Stelle, Illinois (pop. 110), is an unincorporated village south of Chicago with a unique history—it was founded around 1970 by an early New Age author, Richard Kieninger, who led his followers from Rogers Park to build a self-sustainable community to survive the apocalypse. The apocalyptic part has long since faded away, but the self-sufficiency part remains. Harry Carr, 59, moved to Stelle in 1976. Today he owns two of the main businesses in Stelle, a frame factory and Mint Creek Farm, which sells organic meat and eggs to Chicago restaurants. He also writes poetry.
Interview and photos by Michael Gebert
My dad was an electrician, and my mom was the old-fashioned stay-at-home mom. But my mom, interestingly, subscribed to Organic Gardening magazine in the 60s, and I remember reading it and just being exposed to it on that level.
I was raised Baptist. But the cosmology of traditional fundamentalist Christianity just didn’t make a whole lot of sense to me. I used to have a lot of arguments with my mom. The fundamental problem that I see with Christianity is that it just hasn’t been a good steward of the planet. If you look at Western civilization and what we’ve done to the earth, kind of an underlying basis of that is this idea of man’s dominion over the planet. In other words, God gave man the ability to screw up the planet and live in its shit.
That’s not being Christian. Being Christian is being a good steward. But you don’t hear that.
When I was 16 I picked up the book that the founder of Stelle [New Age author Richard Kieninger, who led his followers from Rogers Park to build a self-sustainable community to survive the apocalypse] wrote, The Ultimate Frontier, off my sister’s bookshelf. And I read it nonstop, and really responded to a lot of the ideas in it. So I came out here when I was 20 to network with the people and see what trouble I could get into.
I had been trained in tool and die making, and I worked for a plastics company that a Stelle member started. When interest rates hit over 20 percent [in the late 1970s], those businesses suffered, and they had trouble making payroll. We were living on the $5 an hour my wife made as a nurse’s aide in Pontiac.
I started a couple of businesses, and in time they did quite well. I was riding my mountain bike back and forth to work at the other facility where my office was, that was five miles each way. And I kept getting sprayed by these big agricultural rigs. And that kind of brought me back to my time as a kid in organic gardening, and just feeling like hey, there’s another way that we can do this.
I started in 1992, bought our first 50 acres and started raising sheep. We branched into goats and cattle, pigs, and chickens gradually, after we started selling at farmers’ markets and through our CSA.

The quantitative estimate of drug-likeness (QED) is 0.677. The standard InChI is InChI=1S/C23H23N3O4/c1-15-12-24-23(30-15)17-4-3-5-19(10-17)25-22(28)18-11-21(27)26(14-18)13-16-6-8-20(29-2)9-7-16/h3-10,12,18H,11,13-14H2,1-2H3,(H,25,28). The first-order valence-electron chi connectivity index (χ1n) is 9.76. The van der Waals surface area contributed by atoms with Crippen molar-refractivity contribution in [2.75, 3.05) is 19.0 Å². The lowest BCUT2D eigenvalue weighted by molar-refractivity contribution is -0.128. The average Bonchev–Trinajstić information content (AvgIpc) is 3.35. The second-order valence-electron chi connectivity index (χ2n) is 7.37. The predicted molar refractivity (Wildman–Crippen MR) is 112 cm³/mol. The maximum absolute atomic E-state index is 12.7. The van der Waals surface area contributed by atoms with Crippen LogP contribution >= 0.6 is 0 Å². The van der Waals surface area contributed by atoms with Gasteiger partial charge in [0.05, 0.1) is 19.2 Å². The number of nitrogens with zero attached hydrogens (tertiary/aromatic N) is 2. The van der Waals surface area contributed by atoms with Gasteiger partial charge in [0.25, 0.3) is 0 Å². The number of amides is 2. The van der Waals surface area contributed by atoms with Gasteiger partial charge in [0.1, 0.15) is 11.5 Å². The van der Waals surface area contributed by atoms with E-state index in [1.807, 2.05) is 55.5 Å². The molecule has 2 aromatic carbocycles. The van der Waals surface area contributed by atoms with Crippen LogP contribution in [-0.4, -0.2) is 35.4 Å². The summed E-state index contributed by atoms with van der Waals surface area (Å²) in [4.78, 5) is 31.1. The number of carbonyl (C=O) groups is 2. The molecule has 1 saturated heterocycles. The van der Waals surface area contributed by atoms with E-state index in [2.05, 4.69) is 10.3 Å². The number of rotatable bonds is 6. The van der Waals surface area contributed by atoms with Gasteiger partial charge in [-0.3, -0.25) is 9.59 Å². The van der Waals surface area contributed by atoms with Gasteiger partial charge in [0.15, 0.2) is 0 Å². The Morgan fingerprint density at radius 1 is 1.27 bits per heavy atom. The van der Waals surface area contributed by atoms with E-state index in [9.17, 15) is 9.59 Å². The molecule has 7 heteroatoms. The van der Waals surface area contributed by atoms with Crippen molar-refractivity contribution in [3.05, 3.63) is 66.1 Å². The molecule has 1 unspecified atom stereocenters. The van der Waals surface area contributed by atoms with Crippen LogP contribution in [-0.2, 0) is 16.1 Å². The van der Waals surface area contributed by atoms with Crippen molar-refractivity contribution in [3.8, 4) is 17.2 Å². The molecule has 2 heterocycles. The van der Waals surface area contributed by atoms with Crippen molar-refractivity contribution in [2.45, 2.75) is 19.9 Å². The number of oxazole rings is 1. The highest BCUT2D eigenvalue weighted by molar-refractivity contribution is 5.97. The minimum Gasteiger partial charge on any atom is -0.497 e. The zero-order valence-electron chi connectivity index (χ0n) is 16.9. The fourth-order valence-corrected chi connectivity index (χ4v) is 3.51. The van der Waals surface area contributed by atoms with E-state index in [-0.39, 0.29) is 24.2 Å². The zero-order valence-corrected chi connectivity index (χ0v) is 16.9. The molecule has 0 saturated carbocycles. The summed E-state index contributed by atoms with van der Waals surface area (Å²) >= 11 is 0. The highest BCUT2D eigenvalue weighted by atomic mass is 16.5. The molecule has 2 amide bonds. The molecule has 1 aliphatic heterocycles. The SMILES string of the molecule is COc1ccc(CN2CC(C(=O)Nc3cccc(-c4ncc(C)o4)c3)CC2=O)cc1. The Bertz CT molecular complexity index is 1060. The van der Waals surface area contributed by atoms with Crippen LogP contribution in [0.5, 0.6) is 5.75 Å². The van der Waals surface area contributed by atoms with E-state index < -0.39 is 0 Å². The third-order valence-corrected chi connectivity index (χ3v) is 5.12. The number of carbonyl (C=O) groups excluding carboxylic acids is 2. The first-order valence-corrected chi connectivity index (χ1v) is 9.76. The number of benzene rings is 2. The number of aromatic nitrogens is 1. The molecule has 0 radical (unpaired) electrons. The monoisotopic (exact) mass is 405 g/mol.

I had a friend that gave me ten of their culls. A cull is an animal where they determine that they don’t want to continue their genetics. So I got ten problems to start my sheep education. I didn’t know what I was doing. OK, now I’m a sheep farmer. Whatever. I don’t know if I was a good choice for the sheep, but they were a good choice for me.
With a monoculture like a conventional cornfield, the first thing you do is kill everything. It’s like man’s better than God, man’s better than nature. We’re going to start from ground zero. And then we’re going to give nature what it needs with our chemicals. The problem that this solves is harvest. You can design one machine to harvest corn, and you can grow a monoculture and harvest it. The problem with diversity and polycultures is, how do you harvest it? And that’s where the whole system of animals in agriculture comes in, because those cows do a great job where the combine completely fails.
So when they kill everything in the ground and they plant their monoculture seeds, they have the problem of nature wants to come in and add diversity. Well, that’s called weeds to the monoculture farmer. What a weed to me is, if the animal can eat it, it’s not a weed. If there’s nutrients in the plants, it’s not a weed. And that will reflect in the animal’s meat.
It’s kind of a complete system. There’s a tremendous wealth of fertility that comes from utilizing livestock that a farm that does not have animals is missing out on.
Chickens are wonderful out on the pasture with all the insects they eat. That’s another benefit to going more in the range of diversity. You encourage the insect population, and the birds can eat a lot of that protein.
The more that we can encourage the growth of insects, the very thing that monoculture farmers are spraying insecticides to kill, we’re doing the opposite and harvesting the insects with animals such as chickens.
I want to feed eggs to pigs. Eggs are very high in protein, and pigs love eggs. And chickens are relatively cheap to get started. So my combine is the chicken for the insects, and feeding the excess eggs to the pigs. I’m not there yet, because I keep selling out of eggs at the farmers’ markets. When you can get $6 a dozen for eggs, why would you feed them to pigs?
There are people that suggest that humans are going to be able to feed the planet with insects. That that’s what our future is. Well, I like eggs.